The “Good News” of Precarization
On the Symbolism of Superheroines in the Era of a Post-Fordist Flood of Signs
Translated by Mary O’Neill
Three days before the 1st May 2006, Spider Mum, Operaistorix, Superflex and Santa Guevara, together with their precariously employed superhero colleagues, raided the Hamburg delicatessen “Frische Paradies” and filled their baskets with champagne, ham, haunches of venison, fancy chocolate and other luxury items. As they left the shop, they handed the sales assistants a bunch of flowers with a note marked 5 stars to go II in which they explained: “Whether you’re a fully networked long-term intern, or a call-centre angel, or a cleaning lady without a residence permit, or someone in a one-euro job* with no prospect of a place on an apprenticeship scheme, you just won’t survive in this city of millionaires if you don’t have the powers of a superhero.” And they go on: “Although we produce this city’s wealth, we ourselves barely get anything out of it. This cannot continue. From the gourmet breakfast at the exclusive Süllberg restaurant to the haunch of wild boar and champagne from “Frische Paradies”, the locations of wealth are numerous as are the opportunities to take this wealth for ourselves.” The superheroines shared out the delicacies among carers and parents at a day nursery, interns at an advertising agency, cleaning ladies at Hamburg University and women working in one-euro jobs, all of whom can barely manage on their earnings, let alone afford such luxury.
“People were thrilled to bits”, was how the “precarious superheroes” replied to the interviewer from Stern magazine, who diagnosed this symbolic act as “little more than an adolescent prank” and condemned the activists as “thieves and robbers”.1 In doing so, he completely misses the symbolic dimension of this action. At the same time, by infantilizing the agents involved and criminalizing their political actions, he restricts the degree to which that action can resonate. Obviously, he wasn’t particularly affected by the “Robin Hood”-like heroic deed. Yet the whole point of this action is, in my view, less about the distribution of successfully purloined luxury items amongst the poor, a gesture that appeals to a politics of social justice. What actually moves me is the moment that brings a quiet little smile to my face, a smile that marks a break in the continuum of powerlessness. If only for a moment, this little smile cancels out the victimizing gaze to which the protagonists of poverty are subjected. The precarious superheroines claim the right to make a show of strength.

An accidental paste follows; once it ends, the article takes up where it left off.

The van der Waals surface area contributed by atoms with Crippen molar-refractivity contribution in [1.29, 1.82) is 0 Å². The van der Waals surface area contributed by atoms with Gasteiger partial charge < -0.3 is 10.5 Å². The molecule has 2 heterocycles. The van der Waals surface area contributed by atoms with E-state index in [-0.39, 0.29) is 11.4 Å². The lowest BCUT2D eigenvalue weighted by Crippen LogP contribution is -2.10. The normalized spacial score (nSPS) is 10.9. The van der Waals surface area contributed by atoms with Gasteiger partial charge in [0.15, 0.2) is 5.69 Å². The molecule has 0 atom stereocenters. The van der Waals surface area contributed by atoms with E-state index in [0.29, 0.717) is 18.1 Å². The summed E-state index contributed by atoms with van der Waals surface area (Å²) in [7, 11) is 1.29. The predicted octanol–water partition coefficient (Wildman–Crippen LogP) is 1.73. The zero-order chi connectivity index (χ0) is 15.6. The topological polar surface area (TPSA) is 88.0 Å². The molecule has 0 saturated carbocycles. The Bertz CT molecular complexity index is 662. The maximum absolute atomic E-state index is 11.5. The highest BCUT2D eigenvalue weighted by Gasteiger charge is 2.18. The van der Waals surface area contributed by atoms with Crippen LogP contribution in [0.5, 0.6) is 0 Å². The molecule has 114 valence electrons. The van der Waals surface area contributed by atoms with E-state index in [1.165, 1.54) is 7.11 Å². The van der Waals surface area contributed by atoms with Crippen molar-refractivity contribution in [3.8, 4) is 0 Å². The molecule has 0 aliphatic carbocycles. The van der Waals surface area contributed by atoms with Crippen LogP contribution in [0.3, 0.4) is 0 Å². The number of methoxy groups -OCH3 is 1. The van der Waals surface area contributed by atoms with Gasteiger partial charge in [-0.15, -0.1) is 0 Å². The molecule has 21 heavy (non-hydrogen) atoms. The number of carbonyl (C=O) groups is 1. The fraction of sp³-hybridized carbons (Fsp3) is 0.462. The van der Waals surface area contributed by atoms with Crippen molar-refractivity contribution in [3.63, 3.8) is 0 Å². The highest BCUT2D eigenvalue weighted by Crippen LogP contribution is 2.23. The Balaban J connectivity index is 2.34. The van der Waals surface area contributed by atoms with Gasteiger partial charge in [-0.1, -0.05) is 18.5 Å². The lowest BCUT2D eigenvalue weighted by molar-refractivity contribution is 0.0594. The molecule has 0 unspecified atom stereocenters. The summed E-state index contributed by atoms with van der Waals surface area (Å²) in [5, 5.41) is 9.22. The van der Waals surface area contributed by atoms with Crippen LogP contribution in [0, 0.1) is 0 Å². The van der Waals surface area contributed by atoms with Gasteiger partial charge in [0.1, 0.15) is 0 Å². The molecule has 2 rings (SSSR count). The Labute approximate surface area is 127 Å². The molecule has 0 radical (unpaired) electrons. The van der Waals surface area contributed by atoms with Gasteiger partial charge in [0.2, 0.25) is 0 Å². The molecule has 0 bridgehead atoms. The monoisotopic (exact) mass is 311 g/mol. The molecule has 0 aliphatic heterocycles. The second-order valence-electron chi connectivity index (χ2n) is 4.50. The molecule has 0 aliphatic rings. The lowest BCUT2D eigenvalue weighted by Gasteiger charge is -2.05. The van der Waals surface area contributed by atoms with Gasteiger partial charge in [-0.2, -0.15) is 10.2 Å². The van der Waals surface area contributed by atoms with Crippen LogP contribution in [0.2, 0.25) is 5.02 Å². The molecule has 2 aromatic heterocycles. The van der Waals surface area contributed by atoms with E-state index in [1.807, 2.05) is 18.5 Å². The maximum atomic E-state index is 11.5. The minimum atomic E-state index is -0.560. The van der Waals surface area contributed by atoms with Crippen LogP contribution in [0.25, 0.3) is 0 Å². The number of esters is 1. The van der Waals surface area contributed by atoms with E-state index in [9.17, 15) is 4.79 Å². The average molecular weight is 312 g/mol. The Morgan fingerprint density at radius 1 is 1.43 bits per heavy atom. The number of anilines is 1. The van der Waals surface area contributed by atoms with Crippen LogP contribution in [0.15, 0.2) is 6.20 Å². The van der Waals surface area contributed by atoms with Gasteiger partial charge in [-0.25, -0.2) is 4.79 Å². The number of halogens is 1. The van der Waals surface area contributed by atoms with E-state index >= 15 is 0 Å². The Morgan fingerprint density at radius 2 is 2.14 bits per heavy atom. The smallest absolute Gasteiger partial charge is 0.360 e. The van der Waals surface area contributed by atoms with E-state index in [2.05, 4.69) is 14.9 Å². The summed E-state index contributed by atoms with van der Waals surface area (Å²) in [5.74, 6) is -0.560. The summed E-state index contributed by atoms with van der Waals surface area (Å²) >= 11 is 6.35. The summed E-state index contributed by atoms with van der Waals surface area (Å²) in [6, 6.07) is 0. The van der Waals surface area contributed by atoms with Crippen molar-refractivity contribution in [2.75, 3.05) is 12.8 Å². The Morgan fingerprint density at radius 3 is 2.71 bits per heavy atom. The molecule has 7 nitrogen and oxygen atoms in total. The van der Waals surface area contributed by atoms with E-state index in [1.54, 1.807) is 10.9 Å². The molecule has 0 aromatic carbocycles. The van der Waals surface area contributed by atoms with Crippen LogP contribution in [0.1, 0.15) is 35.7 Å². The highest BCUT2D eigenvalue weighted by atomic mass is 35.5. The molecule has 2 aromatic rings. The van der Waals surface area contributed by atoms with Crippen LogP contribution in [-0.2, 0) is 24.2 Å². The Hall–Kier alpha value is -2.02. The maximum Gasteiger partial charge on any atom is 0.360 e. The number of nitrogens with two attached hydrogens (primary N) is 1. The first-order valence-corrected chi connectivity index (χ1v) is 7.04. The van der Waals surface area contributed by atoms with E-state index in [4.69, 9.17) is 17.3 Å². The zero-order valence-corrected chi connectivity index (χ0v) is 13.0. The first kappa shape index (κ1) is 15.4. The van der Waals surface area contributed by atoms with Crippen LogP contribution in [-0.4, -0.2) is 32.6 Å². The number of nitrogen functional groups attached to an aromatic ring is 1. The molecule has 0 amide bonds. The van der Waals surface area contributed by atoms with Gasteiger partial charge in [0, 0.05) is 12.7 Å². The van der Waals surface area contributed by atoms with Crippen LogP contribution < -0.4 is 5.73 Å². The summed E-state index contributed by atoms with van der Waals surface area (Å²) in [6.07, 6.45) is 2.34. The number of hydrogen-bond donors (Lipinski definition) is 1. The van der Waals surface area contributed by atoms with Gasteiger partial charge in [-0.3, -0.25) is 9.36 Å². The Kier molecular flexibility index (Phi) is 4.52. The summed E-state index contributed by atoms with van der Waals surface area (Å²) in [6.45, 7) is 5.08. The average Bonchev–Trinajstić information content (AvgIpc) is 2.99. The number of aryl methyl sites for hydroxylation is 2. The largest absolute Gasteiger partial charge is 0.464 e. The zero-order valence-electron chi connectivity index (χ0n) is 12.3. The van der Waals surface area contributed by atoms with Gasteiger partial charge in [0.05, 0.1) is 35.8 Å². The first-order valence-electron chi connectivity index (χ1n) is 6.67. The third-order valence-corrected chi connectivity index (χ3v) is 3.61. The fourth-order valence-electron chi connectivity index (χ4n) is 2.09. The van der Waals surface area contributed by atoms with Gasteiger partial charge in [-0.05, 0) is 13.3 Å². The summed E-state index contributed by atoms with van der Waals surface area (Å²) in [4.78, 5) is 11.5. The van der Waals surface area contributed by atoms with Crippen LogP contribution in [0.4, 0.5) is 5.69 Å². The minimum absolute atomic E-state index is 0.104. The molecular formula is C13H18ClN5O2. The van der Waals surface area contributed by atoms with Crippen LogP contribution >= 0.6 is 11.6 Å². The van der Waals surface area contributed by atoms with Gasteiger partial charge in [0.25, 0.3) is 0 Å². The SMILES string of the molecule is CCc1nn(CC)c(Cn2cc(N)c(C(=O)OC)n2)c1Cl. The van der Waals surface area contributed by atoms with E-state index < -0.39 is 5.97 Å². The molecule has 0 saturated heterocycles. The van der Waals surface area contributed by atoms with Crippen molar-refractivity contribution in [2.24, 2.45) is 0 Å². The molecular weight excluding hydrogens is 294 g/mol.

On the Piracy of Messages
Michel Serres, the scientific philosopher, is generally not impressed by the moral ideas of powerful ownership regimes. For example, he approves of “parasitical” strategies such as illegal downloads or hacking into knowledge bases. “Of course that’s quite a good thing. Perhaps the time will come when the Third World hoists the Jolly Roger and that too would be good thing. To my mind, it can never be a crime to steal knowledge. It is good theft [...]. The piracy of knowledge is a good piracy.”2
Serres outlines an answer to the question “What can we do?” in his book Atlas (2005) in the form of a drama in three acts: “Carrying”, “Heating up” and “Transferring”, which are portrayed by a series of symbolic figures. Atlas the Titan, who carries the heavens upon his shoulders, or the demi-god Heracles, for whom no act is too daunting, act as the bearers or handlers of solid shapes, although the deeds of both heroes differ in that Atlas carries and Heracles generates movement. During the Industrial Revolution, Serres continues, what causes work to change into the liquefaction of things is heat. “Heating Up” is symbolized by Hephaestos, the god of fire and the forge or by that friend of mankind, Prometheus, who steals fire in order to bring it to humans. Hermes, messenger of the gods, symbolizes in the sequence the fleeting, invisible transfer of signs in the complex universe of information. Hermes is the protector of pathways, of travellers and of tradespeople, and also the god of thieves. “Communication, interference, transitions, translation, sharing, disruption, noise [...], transfers and networks. The era of static carriers is over. After its initially cold, then warm, transformation, the information age begins.”3 According to Serres, the work resembles the activities of (arch)angels (“Angeloi” = messengers), who set off to deliver messages. But in the age of precarity, who are the bearers of good news? For if the superheroes set their masks aside sometime, the ghost of an everyday heroine’s cynical smirk lingers on their faces.
Run Paola run … and keep running
In periods of social upheaval, the longing for messengers of hope does not remain absent. It can have a therapeutic effect in a resigned everyday existence. The question “What can we do?” to keep the nightmares at bay nags us more insistently than ever. If you wake up at night because fretting about your existence wrenches you out of sleep, then all is no longer quite right in your life. In the mythical world, the accumulation of strengths was always a response to vulnerability. But what do superheroines have to wrestle with in the post-Fordist flood of signs?